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3.6 Grouping objects

Sometimes you wish to frame or otherwise treat a rectangle of objects as a single object. This is possible with the last two target position forms that we will mention:

t.s merge t with simple s
{t} make t simple

The first will enlarge t to also "cover" the "simple" s (simple means that it cannot have changes etc. attached unless encapsulated in {}s). Here is an example where we merge and frame:

\xymatrix @R=1pc {
 1,1 & 1,2 & 1,3 & 1,4 & 1,5 \\
 2,1 & 2,2 & 2,3 & 2,4 & 2,5
 \save "1,2"."2,4"*[F.]\frm{}
  \ar"1,1" \ar"2,1" \ar"1,5" \ar"2,5"
 \restore }
will typeset


displaymath1118

As you can see, the center of the merged object is the same as the one of the target before the ".."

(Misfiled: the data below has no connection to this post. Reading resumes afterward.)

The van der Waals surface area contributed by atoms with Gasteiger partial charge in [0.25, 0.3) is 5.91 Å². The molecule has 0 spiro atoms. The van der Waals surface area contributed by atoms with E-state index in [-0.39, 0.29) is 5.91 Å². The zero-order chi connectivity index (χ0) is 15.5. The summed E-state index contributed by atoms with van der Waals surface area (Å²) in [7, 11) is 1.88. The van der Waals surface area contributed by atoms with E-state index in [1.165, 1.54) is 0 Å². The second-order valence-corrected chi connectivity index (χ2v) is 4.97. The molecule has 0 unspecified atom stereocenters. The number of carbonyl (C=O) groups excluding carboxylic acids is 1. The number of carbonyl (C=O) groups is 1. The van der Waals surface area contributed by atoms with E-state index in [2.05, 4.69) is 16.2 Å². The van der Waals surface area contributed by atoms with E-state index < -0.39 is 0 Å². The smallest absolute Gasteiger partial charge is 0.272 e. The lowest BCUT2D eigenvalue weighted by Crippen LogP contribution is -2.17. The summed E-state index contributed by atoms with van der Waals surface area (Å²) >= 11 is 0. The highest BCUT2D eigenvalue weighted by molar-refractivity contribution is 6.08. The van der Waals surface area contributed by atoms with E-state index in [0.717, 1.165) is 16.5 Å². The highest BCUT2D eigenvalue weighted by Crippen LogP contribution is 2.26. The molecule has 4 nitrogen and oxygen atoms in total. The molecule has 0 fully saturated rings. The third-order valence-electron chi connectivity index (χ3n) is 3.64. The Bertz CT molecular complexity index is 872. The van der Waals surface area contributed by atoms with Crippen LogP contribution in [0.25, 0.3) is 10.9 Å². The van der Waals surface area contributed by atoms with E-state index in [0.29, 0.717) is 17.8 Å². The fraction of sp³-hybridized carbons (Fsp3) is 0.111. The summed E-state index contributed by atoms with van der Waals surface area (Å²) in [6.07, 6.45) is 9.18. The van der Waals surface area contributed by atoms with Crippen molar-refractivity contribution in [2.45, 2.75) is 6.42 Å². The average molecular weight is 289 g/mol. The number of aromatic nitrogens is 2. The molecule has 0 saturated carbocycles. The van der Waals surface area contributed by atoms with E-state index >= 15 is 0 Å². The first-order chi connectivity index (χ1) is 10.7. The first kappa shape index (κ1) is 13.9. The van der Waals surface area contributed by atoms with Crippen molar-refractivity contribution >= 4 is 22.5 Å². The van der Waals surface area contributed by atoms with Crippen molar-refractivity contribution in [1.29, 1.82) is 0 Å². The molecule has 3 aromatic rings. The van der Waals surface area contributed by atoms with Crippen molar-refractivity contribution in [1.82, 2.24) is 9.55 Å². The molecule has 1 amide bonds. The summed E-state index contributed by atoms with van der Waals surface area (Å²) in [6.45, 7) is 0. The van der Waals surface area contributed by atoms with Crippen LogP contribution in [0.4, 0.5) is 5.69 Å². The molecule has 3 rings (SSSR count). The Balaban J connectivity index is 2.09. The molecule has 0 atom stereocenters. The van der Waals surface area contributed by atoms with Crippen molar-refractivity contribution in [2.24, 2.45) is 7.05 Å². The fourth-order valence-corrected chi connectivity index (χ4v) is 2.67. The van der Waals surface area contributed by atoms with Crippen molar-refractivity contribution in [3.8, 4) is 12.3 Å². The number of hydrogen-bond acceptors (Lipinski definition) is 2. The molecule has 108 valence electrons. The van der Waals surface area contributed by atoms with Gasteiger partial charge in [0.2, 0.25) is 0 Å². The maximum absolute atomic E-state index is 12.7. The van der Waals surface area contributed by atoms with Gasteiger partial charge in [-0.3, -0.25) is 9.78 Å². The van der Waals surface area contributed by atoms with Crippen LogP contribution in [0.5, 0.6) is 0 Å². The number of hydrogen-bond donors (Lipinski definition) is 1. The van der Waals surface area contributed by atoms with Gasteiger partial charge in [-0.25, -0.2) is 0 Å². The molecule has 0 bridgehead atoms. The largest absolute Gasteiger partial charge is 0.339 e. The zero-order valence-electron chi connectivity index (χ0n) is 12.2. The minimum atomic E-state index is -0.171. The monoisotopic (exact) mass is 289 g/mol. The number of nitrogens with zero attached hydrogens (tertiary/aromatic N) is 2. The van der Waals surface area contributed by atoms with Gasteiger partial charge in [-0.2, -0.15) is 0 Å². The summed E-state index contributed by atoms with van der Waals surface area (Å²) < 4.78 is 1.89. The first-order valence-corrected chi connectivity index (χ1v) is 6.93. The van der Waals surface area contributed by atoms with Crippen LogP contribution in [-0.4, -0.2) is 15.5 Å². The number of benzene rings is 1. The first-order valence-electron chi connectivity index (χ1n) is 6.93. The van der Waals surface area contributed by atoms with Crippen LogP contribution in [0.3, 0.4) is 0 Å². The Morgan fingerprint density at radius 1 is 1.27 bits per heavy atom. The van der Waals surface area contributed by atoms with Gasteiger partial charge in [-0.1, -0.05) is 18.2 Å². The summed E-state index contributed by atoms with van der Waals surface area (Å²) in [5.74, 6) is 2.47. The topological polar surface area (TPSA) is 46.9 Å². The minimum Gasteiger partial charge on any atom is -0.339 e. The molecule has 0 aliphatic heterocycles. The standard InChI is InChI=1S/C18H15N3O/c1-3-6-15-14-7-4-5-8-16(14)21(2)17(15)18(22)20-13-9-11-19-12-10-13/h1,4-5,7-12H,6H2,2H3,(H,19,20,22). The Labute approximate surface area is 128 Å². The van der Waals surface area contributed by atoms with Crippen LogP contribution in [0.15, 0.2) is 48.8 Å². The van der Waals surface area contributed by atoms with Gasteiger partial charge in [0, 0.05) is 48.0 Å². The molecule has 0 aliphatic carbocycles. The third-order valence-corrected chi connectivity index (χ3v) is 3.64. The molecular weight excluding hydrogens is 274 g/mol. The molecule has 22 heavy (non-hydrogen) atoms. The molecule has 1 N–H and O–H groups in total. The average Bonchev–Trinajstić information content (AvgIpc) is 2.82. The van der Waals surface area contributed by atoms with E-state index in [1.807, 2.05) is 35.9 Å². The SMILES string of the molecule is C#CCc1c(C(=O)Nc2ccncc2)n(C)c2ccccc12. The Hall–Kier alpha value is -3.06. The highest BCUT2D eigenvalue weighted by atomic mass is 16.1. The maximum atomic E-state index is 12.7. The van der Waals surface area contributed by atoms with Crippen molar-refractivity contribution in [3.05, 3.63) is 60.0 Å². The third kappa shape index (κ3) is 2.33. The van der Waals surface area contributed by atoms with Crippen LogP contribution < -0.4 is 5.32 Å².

Finally a more advanced example where we create two merged objects with center in their "real" center, name them and then connect to them. It also shows how macros can be used inside diagrams: they should always expand to "commands" like \ar..., etc.:


displaymath1127

can be typeset by

\def\g#1{\save
 [].[dr]!C="g#1"*[F]\frm{}\restore}%
\xymatrix{
 \g1 A\ar[r]&B\ar[d]&\g2 A'\ar[r]&B'\ar[d]\\
     C\ar[u]&D\ar[l]&    C'\ar[u]&D'\ar[l]
 \ar @{.>}  "g1" ;"1,4"
 \ar @{-->} "2,1";"g2" }
Then we can make arrows from/to the two frames by using the two new targets "g1" and "g2" as shown.

 

Exercise 19.

Change the lambda cube of exercise 12 such it is enclosed in a transparent (i.e., dotted) cube.

Answer.

 

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Kristoffer H. Rose <krisrose@brics.dk> December 19, 1996 / LaTeX2HTMLv96.1-h